If you ask an average American what policies from the Donald Trump administration they’re paying attention to, or care about, chances are they’ll answer with something like “building the wall” or “banning Muslim immigrants” or “repealing Obamacare” or “cozying up to Russia.”
If you ask corporate lobbyists, though, odds are pretty good that one of the first things they’ll mention is border adjustment.
Congressional Republicans, overseen by Speaker Paul Ryan and led by House Ways and Means Committee Chair Kevin Brady, are planning a major overhaul of corporate taxes, as unveiled in their “A Better Way” plan from June.
Naturally, that overhaul includes a big cut in the tax rate, from 35 percent to 20 percent. But it also includes some huge changes in the way the corporate tax works, apart from its overall level. They want to push companies away from financing projects with debt, by making it impossible for them to deduct interest payments on loans. They want to add breaks for companies making big capital investments (like buying equipment or building factories), making those totally deductible in the year they’re made rather than “depreciable” over time.
But perhaps most dramatically of all, they want to allow companies to totally exclude revenue from exports when calculating their tax burden, and to ban them from deducting the cost of imports they purchase.
The plan is a very clever way to address the political goals of both House Republicans and Donald Trump. The president-elect has made it clear he wants a populist trade policy that’s tough on imports and backs exporters. And while its actual effects on trade are milder than you might expect, the House GOP border adjustment plan offers Trump something that sounds like a populist trade policy without resorting to actual tariffs. Meanwhile, House Republicans have wanted a major corporate tax cut for years, and border adjustment, by increasing taxes on imports, raises lots of revenue and makes it easier to afford a huge rate cut.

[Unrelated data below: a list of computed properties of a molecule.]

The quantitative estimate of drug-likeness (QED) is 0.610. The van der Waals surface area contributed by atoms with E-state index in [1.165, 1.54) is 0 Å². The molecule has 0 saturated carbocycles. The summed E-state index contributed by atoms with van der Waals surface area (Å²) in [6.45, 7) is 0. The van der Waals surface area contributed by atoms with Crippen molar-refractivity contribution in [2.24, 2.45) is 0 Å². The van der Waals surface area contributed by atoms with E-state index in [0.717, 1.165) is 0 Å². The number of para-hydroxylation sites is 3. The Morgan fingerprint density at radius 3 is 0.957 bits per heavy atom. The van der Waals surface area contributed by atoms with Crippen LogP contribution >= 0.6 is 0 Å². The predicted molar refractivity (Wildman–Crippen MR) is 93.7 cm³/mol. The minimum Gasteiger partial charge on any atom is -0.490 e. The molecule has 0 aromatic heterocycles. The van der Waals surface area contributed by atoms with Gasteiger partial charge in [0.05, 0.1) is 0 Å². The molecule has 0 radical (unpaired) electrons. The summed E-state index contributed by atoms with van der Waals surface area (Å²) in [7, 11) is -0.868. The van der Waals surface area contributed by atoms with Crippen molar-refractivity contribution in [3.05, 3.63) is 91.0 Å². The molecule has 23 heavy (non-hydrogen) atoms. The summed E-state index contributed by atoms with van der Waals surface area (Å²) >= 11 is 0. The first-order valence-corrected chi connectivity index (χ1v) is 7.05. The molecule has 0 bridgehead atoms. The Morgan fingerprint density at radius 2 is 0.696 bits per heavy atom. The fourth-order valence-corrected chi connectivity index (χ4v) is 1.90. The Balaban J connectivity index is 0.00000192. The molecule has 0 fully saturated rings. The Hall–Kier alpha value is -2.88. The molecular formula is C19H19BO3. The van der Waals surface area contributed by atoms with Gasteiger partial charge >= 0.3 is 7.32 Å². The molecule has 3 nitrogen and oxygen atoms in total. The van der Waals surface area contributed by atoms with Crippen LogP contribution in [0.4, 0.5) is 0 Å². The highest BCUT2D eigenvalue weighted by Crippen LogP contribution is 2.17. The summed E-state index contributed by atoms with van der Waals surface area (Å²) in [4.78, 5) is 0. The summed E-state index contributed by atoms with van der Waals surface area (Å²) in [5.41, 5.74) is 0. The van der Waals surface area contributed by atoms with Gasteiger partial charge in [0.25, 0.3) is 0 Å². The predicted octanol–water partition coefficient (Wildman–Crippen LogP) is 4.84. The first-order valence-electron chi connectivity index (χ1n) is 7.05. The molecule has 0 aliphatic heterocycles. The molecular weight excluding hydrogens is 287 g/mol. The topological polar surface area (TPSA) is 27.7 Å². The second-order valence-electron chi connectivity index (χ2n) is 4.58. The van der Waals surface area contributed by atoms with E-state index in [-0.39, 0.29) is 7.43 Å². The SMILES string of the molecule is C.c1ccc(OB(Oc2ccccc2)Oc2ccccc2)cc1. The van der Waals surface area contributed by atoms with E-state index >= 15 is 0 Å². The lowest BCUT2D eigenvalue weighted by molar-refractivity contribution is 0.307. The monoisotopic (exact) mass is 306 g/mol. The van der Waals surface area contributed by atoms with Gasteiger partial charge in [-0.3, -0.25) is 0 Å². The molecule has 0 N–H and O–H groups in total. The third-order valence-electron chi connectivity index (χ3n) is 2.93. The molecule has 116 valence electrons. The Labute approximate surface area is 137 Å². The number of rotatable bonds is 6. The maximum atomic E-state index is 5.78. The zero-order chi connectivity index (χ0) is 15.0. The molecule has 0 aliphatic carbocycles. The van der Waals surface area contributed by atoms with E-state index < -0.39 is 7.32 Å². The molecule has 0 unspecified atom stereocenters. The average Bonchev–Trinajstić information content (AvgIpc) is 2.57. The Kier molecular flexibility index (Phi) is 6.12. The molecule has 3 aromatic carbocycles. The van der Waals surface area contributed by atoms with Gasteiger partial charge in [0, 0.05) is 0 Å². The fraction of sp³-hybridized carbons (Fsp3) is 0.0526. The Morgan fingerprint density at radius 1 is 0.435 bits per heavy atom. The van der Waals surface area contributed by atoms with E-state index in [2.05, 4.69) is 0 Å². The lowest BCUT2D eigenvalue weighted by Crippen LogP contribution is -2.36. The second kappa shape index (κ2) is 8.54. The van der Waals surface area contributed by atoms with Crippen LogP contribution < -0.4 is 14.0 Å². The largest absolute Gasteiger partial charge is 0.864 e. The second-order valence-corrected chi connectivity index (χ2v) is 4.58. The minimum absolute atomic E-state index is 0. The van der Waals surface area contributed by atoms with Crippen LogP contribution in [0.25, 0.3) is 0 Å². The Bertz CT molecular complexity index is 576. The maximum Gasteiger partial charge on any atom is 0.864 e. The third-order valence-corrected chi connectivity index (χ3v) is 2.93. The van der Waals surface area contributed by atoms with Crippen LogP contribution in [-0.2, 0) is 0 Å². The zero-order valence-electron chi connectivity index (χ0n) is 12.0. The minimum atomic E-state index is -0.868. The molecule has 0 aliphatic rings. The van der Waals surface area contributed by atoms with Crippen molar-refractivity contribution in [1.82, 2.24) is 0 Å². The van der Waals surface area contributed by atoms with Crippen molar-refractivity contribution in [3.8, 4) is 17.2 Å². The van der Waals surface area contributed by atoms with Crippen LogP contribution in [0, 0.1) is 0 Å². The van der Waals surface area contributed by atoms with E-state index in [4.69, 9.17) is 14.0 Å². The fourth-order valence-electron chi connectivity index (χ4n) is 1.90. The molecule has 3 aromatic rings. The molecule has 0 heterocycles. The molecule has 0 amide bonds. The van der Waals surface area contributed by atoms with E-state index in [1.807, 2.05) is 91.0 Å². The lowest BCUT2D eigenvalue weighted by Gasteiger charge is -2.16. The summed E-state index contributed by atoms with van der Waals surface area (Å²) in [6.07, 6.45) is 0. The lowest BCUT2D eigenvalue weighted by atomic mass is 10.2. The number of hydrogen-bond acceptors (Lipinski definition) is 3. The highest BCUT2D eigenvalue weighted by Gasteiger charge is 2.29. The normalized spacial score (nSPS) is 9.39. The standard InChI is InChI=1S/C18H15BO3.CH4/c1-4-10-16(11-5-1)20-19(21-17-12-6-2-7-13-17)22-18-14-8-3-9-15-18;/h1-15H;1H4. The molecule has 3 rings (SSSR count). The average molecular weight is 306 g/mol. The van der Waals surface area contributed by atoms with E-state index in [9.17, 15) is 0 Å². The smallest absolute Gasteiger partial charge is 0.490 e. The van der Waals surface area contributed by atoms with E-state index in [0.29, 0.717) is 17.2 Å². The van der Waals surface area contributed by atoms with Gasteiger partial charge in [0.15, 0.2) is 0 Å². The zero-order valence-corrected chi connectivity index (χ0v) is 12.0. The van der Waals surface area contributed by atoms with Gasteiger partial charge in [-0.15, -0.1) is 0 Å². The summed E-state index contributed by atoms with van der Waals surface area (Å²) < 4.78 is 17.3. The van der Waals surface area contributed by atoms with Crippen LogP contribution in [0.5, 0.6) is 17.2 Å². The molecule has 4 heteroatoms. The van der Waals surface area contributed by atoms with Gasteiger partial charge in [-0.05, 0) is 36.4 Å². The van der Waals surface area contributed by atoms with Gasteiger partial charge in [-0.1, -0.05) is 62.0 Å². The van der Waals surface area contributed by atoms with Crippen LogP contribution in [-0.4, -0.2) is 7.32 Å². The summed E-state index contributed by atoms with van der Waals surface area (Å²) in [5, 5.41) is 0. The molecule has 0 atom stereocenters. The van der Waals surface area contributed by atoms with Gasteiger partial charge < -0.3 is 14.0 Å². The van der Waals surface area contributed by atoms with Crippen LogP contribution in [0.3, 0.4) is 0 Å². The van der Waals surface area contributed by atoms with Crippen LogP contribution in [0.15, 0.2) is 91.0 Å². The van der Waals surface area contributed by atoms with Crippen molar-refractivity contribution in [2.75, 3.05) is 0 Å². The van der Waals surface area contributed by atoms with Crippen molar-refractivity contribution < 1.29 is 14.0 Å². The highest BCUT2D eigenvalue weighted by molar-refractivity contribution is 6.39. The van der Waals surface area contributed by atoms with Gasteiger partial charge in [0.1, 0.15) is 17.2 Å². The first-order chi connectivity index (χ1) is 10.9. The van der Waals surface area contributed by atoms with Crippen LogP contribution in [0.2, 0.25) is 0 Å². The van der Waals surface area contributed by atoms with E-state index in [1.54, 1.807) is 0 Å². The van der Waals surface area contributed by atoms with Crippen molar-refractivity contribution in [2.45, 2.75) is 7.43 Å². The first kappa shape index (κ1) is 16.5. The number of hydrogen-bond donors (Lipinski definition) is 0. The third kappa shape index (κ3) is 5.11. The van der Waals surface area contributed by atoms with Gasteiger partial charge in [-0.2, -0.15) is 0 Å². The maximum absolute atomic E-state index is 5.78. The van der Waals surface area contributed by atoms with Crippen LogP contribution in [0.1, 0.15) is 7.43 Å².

But that doesn’t mean the policy is a sure thing. It’s already made some major corporate players — including retailers, which depend heavily on imports, as well as Koch Industries — into skeptics of Republican tax reform efforts, earning the GOP some powerful enemies as it begins its first major effort to remake the tax code in 14 years.
How border adjustment works
To see how big a change this would be, it helps to imagine two US-based companies. One of them makes most of its money from exporting US-products abroad, and the other makes most of its money from importing products and then selling them to US consumers. Let’s call them ExpCo and ImpCo. (Thanks to Kyle Pomerleau at the Tax Foundation for this example, which I’ve borrowed with some alterations.)
Suppose, for ease of illustration, that ExpCo and ImpCo each earn $1,000 a year in revenue from selling their products. ExpCo spends $800 a year buying component parts for its products, meaning it makes a $200 profit. ImpCo spends $800 a year buying imported products from abroad, so it also makes a $200 profit.
The way the corporate tax works now, those profits would (all else being equal) be treated the same: Each would be subject to a 35 percent tax rate, so both companies would pay $70 a year in taxes and have $130 in after-tax income.